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This Week in Science: Oct 14, 2011

In a paper published online in advance in Science this week, Miyuki Sato and Ken Sato at Gunma University in Japan show that fertilization-triggered autophagy is "required for the elimination of paternal mitochondria in Caenorhabditis elegans." Sato and Sato show that, consequently, such autophagy is also responsible for "maternal inheritance of mitochondrial DNA" in the roundworm.

In this week's Science, a team led by investigators at the University of Texas Southwestern Medical Center shows that "enteric viruses exploit intestinal microbes for replication and transmission." Meanwhile, a separate team led by researchers at the University of Chicago says that "successful transmission of a retrovirus depends on the commensal microbiota."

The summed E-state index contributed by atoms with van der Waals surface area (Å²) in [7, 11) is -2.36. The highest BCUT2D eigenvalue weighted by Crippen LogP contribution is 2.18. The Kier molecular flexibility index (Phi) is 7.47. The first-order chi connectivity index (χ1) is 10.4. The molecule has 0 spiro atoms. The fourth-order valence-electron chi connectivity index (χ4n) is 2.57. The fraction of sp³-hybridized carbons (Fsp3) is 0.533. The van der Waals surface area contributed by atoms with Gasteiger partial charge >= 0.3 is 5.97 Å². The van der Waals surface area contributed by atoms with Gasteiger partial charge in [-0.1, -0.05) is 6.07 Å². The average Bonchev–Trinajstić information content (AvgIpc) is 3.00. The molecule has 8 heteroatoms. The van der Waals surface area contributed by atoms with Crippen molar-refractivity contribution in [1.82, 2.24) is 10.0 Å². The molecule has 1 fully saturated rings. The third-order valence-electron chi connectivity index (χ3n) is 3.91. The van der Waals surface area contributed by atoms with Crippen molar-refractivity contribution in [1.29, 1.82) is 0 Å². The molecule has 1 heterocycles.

Elsewhere in this week's Science, investigators in Switzerland discuss "the dynamic architecture of Hox gene clusters, saying that "spatial compartmentalization may be key to process [their] colinear activation." The Memorial Sloan-Kettering Cancer Center's Joseph Yeeles and Kenneth Marians show that the E. coli replisome is "inherently DNA damage tolerant."

In this week's Science Express, researchers at Children’s Hospital Boston, the Dana-Farber Cancer Institute, and their collaborators show that inactivation of the repressor BCL11A in sickle-cell disease transgenic mice "corrects the hematologic and pathologic defects associated with SCD through high-level pancellular HbF induction." Further, such "interference with HbF silencing by manipulation of a single target protein is sufficient to reverse SCD," the authors add.